“However, despite its comedic roots being clear and identifiable, make no mistake, Tusk is also a dark comedy. Very dark; a film I would say is a comedy playing dressup as a horror film.”


by Steve Pulaski

“Is man, indeed, a walrus at heart?” – Howard Howe (Michael Parks) in Tusk.

It is a strange kind of irony that, ever since Kevin Smith announced his retirement from writing/directing his own films in 2011, he has never been more active, hosting an online TV show, a network TV show, and churning out a multitude of different projects left and right. The last six years of his career have been devoted to making films we never thought Smith would make, such as a raunchy comedy in the vein of Judd Apatow, a buddy-cop comedy, a horror film centered on the religious world, and, finally, one of the most dumbfounding horror-comedies I have yet to see.

Kevin Smith’s latest film, Tusk, is his best venture outside of his trademark View Askewinverse, which included Clerks and Chasing Amy. Tusk is the most indescribable film event of the year, destined to be questioned by some but equally loved and cherished by many, such as myself. These past six years, even if I didn’t care for a specific Smith film that resided outside his comfort zone, I nonetheless admired his efforts to change course and embark on uncharted territory for himself. Tusk represents, what I feel, is a new chapter in Smith’s career, as new trilogy – by the name of True North – is born and we are greeted with new characters, a new world, and a new style.

Written & Directed by
Kevin Smith
Justin Long, Michael Parks, Haley Joel Osment
Release Date
19 September 2014
Steve’s Grade: A-

The film centers on Wallace Bryton (Justin Long) and his friend Teddy Craft (Haley Joel Osment), two goofball podcast hosts where Wallace shows his friend Teddy funny videos and awaits his over-the-top reaction. The two cannot stop laughing at an internet video showing a geeky kid, who accidentally slices his leg off with a katana, a video that has now gone viral. In response, Wallace flies out to Canada, against his loving girlfriend Ally’s (Genesis Rodriguez) wishes, as she feels that he has grown more exploitative and mean-spirited in recent years, to interview the kid before he discovers he has commit suicide. Desperate for an interview for his podcast, Wallace responds to a flier about an old man who lives in the backwoods of Manitoba and has a wealth of stories to tell about his time lost at sea. Wallace eagerly goes to the old man’s residency, driving two hours on the outskirts to his large mansion.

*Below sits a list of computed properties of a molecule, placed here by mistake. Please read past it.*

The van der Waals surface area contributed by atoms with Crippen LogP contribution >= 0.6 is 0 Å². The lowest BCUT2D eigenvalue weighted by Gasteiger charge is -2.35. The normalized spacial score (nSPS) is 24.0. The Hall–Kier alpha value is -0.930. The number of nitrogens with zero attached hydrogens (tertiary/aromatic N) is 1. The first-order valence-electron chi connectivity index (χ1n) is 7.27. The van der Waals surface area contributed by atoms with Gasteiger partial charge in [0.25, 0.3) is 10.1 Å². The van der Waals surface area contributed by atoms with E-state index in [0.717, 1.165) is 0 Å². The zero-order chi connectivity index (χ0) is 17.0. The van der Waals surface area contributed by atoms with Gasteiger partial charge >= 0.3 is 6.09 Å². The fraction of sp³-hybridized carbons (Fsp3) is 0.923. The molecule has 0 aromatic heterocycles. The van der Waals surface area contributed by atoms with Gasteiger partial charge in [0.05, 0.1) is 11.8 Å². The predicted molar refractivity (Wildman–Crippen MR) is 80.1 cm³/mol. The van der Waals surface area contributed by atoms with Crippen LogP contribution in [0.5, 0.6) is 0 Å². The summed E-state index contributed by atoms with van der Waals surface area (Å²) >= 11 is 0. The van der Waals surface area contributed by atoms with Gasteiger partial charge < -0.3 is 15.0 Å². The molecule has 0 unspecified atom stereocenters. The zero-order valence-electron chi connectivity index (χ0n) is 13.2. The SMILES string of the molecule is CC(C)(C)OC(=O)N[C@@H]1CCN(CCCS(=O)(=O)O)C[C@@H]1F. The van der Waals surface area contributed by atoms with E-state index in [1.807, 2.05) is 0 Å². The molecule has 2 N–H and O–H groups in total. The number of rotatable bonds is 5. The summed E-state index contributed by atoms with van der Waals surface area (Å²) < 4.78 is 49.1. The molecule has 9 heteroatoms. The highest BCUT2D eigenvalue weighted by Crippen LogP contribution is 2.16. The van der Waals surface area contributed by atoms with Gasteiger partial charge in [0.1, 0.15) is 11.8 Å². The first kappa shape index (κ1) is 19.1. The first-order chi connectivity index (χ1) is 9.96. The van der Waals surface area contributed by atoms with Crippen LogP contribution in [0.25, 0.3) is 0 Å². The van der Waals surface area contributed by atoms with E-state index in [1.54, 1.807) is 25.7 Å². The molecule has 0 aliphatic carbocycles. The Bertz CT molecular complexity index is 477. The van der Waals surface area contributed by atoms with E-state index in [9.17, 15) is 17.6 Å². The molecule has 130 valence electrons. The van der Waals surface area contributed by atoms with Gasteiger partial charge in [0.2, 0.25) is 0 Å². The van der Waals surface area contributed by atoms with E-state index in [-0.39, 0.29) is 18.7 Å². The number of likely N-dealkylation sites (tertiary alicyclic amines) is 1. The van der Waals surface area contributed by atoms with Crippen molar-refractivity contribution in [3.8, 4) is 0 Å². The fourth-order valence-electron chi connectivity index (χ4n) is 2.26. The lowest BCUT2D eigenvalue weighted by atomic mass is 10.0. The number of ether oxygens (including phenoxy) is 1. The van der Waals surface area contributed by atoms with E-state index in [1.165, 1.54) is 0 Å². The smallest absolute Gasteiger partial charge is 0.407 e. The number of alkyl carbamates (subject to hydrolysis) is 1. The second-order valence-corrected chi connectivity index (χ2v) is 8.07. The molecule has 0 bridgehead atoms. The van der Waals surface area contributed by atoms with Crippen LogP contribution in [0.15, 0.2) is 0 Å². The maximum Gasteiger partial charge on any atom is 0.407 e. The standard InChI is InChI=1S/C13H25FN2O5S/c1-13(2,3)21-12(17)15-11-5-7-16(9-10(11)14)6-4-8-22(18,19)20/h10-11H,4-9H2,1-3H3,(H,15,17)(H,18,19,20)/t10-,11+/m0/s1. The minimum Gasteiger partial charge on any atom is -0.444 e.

The old man is named Howard Howe (Michael Parks), and, despite his eccentric mannerisms and eclectic way of speaking, Wallace goes along to hear his stories, sipping tea in the process. The man tells about how when he was lost at sea, he befriended a walrus, and considers the walrus the most noble of all mammals, even more superior than humans. Wallace winds up passing out from the tea, waking up in a wheelchair, with his left leg amputated. The man claims a spider bit his leg and the swelling resulted in a doctor amputating his leg in the process. It doesn’t take long for Wallace to realize the old man has seriously deranged plans for him, and will carry out a plan of turning helpless Wallace, through a series of intricate operations and tests, into a walrus.